The KASK brand is distributed by NSquared, in Cape Town, who clearly have a fetish for Italian styled products as they are also responsible for plying us with quality products such as Fizik, Vittoria, Santini and De Rosa (I have yet to have the pleasure of trying a De Rosa out).
A helmet can be subjective as head shape, head size and thickness of hair will all have bearing on the overall experience, so I chose a few criteria upfront to evaluate the helmets; these being weight, comfort and adjustability, price and performance.
Rapido – “Light Value”
The first of the three models I tried was the Rapido which is KASK’s entry level helmet. The Rapido weighs 220 grams (medium) which is a tad lighter than similar helmets in this price range.
This helmet floats in at around the R1000 mark and offers incredible value and comfort. The tightening dial is easy to use even with thick gloves and didn’t loosen while riding. The inner harness is fitted with a pivot that pulls the harness under the back of your skull, so the tightening effect pulls the helmet onto the head and prevents the helmet from moving up off the head, as often happens when a rider changes their head position while riding. The 24 vents spread over the helmet give sufficient in and out air flow to keep your head cool.
On the ride the Rapido is light and the chin strap sits in a comfortable position, but this should be the case for all helmets if they are fitted correctly. On other helmets that I have tried in this range there tends to be excess wind noise around the vents particularly on faster descents, but the Rapido does not boast too much of this. The low fit on the head meant I didn’t look or feel like a mushroom – BONUS!
The internal padding was also a pleasant surprise for a helmet in this range as it offers proper comfort and the required absorbency.
It comes in six different colours, but accents are easily applied.
I am really impressed by the Rapido, it punches way above its price range and offers huge value and still looks every part Italian design.
Mojito – “All-rounder”
Midway through the KASK range sits the Mojito which weighs 220 grams for the medium that I slung on. The 22 vents kept my head cool and, like the Rapido, it sits low on the head so you don’t get the feeling that your heads wants to over balance to one side. The same pivot system on the Rapido is fitted on the Mojito, but comes with additional padding on this model and also pulls the helmet down onto the head for a more natural and comfortable fit which is again controlled by an easy to use dial at the back of the helmet, albeit this dial dresses up a bit with the Italian colours.
The straps follow the industry norm, where two separate straps thread through an adjustable clip, KASK step this up nicely by attaching a soft leather strap which definitely adds an element of comfort over the standard Nylon type strap.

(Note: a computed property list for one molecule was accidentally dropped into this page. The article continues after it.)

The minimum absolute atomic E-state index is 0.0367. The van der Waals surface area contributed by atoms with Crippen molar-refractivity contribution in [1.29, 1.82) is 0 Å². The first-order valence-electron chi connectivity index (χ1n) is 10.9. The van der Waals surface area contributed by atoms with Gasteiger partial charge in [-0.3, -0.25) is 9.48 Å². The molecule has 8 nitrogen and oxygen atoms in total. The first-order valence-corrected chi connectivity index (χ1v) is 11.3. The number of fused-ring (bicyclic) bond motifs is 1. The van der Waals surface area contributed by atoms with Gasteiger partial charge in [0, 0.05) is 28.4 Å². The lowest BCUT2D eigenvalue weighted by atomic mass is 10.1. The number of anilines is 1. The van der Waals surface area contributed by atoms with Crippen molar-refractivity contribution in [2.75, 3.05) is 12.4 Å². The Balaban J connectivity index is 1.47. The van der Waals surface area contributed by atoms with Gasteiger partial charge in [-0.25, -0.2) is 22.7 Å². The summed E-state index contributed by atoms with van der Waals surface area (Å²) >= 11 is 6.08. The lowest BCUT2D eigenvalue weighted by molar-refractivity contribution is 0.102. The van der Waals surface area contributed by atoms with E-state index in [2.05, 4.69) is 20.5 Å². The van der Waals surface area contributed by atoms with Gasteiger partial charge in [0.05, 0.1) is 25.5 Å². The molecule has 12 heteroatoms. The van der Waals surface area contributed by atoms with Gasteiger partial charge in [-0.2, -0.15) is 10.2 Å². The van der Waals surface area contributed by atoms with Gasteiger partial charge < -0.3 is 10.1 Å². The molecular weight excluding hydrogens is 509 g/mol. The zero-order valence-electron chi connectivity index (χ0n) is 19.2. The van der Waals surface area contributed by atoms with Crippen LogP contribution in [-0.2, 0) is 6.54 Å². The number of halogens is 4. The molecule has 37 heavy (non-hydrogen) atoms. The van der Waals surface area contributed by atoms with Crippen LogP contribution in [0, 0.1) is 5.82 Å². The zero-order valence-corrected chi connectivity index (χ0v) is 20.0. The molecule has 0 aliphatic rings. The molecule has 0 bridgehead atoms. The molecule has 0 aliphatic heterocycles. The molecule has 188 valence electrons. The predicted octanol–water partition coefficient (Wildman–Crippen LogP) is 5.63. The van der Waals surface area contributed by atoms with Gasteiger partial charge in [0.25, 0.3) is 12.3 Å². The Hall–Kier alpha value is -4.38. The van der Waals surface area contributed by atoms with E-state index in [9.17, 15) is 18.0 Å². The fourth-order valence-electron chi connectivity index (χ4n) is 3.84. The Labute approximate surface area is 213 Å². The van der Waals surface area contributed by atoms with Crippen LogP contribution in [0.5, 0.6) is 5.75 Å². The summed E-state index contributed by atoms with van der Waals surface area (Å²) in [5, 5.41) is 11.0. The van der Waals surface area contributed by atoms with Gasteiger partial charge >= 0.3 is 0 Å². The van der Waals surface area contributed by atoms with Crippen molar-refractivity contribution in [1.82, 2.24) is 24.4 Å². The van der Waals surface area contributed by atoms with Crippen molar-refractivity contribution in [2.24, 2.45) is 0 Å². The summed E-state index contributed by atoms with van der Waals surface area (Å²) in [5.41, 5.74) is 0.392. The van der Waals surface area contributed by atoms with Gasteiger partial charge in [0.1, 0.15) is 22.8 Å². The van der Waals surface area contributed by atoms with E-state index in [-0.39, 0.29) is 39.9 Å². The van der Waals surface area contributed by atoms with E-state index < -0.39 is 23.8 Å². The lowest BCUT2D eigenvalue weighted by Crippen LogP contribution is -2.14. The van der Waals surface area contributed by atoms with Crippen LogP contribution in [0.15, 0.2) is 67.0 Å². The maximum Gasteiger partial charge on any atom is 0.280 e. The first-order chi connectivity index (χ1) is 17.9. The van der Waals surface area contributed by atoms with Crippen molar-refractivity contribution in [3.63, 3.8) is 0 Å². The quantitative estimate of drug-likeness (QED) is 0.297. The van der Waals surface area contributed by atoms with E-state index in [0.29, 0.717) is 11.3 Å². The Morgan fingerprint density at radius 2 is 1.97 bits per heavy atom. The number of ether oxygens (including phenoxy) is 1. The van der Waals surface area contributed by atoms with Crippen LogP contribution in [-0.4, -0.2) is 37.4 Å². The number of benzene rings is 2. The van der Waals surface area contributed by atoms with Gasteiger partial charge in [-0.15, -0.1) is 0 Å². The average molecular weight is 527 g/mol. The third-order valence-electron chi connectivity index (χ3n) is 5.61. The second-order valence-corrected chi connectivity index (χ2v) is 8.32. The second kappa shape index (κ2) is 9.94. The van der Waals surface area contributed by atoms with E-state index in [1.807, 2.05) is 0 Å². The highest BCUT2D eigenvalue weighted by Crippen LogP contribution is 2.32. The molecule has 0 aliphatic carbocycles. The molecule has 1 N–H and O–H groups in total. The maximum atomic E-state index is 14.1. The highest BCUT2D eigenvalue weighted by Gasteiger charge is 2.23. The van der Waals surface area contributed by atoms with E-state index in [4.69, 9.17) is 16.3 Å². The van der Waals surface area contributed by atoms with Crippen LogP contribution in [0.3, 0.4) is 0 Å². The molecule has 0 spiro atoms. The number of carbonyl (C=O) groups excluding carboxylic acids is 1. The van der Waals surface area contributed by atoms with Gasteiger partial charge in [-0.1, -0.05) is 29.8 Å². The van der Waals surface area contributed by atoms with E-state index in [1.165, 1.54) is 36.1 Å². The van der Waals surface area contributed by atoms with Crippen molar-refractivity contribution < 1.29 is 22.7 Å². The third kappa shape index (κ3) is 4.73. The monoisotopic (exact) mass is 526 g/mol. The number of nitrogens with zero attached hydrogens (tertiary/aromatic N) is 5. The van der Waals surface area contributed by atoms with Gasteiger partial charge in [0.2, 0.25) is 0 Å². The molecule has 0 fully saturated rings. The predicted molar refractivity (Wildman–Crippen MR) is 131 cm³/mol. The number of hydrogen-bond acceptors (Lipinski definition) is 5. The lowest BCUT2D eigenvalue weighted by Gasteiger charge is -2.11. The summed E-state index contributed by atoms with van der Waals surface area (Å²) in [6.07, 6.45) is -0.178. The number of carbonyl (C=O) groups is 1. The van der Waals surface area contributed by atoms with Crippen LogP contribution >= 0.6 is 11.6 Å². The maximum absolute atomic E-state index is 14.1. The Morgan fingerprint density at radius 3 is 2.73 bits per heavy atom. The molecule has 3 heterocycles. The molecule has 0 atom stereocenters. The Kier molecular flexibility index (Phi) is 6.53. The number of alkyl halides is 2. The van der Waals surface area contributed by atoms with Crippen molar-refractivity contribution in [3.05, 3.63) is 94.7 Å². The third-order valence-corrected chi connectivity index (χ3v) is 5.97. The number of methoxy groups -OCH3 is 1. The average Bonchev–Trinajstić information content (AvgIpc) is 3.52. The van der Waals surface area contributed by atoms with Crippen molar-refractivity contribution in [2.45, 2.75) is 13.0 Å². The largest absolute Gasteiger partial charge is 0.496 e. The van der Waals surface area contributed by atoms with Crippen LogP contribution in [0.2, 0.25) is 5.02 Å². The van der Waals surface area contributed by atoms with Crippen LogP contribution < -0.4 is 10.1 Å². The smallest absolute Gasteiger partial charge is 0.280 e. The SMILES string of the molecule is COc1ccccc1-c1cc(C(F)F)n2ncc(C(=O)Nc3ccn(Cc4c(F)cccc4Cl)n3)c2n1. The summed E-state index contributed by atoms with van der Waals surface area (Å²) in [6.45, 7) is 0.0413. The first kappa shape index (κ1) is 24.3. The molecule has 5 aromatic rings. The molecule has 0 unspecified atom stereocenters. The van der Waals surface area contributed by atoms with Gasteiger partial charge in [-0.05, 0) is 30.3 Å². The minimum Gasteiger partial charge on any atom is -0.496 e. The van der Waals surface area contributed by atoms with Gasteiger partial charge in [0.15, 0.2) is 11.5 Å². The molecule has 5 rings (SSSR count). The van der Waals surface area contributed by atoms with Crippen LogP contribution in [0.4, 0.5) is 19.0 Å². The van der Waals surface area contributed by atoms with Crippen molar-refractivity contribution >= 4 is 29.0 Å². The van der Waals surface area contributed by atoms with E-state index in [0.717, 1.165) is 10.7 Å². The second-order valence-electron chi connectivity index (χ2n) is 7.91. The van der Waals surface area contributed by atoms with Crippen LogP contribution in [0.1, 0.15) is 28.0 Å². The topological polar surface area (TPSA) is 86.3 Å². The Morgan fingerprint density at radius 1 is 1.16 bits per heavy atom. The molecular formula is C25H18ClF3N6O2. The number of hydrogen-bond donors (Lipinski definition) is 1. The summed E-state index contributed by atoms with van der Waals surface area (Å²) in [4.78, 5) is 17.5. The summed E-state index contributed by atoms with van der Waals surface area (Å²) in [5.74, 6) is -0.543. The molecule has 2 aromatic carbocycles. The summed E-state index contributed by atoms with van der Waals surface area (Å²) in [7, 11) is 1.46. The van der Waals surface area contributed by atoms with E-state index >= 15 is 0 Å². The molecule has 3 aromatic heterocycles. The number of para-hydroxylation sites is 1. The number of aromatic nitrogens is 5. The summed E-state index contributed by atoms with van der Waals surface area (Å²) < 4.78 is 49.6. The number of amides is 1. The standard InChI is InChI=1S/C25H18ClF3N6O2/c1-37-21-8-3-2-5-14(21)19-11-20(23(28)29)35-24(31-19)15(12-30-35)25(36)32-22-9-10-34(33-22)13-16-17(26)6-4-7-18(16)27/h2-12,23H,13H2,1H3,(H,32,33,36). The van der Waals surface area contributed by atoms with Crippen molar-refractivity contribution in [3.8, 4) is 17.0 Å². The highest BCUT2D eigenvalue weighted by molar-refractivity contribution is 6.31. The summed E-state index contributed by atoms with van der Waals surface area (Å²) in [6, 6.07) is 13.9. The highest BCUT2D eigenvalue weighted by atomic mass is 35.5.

Sufficiently padded on the inside, the helmet is comfortable and although primarily designed for road use I wouldn’t have any issue using it while mountain biking.
From a design perspective the helmet fits into the mould of most helmets in this range which is a little disappointing as I would have expected a little more flair, but this doesn’t really affect the performance as such, but I did find this particular helmet a little less comfortable than the Protone which is reviewed below.
Coming in at around R2500 upwards this model should fit the more serious riders’ needs and budget, and should fulfil a dual purpose role both on the road and MTB.
Protone – “Balanced Comfort”
The last of the three that I tested, albeit the first that caught my eye based on looks, is the Protone worn by team Sky in both the Giro d’Italia and Tour de France this year. I was super eager to get this on my head and out on the road.
In the hand, the medium Protone weighs 230 grams, but on the head it feels as though it weighs nothing and I found myself making sure it was still there on the odd occasion. The cage at the back was small but with a manageable dial for tightening the adjustable pads on the left and right that pull in under the base of the skull for protection and the configuration options make for a super comfortable fit.
Once again, as with the other helmets, the padding was sufficient and soft with plenty absorption to prevent sweat streaming into your eyes.
This is a professional level helmet with safety and protection not compromised for the sake of Italian design.
The ride experience was awesome with little to no noise around the few vents and you just feel more aerodynamic when you get low into the drops.
What stood out for me is the design of the chin strap around the ears as just about 90% of helmets have the stock standard dual Nylon strap that feeds into an adjuster and then continues under the chin, these often get twisted or adjust themselves resulting in rubbing on or under the ear. The Protone has a single strap that runs front to back around the bottom of the ear which sits comfortably. The chin strap itself, as with the Mojito, is a soft leather strap which just improves the overall comfort level.
The biggest problem I have with the Protone is that I really want one and that’s going to cost me around the R4000 mark which is a tad pricey, however for the price you are getting a high level of safety and protection in a helmet that has great aerodynamics and in my opinion also looks ... Bellissimo.
KASK advertise a technology called MIT which marries an outer polycarbonate shell to the inner polystyrene inner which provides additional safety, not really too keen on playing crash test dummy, I am going to take their word for it, but the helmets feel strong and sturdy and in my opinion can be worn with all confidence.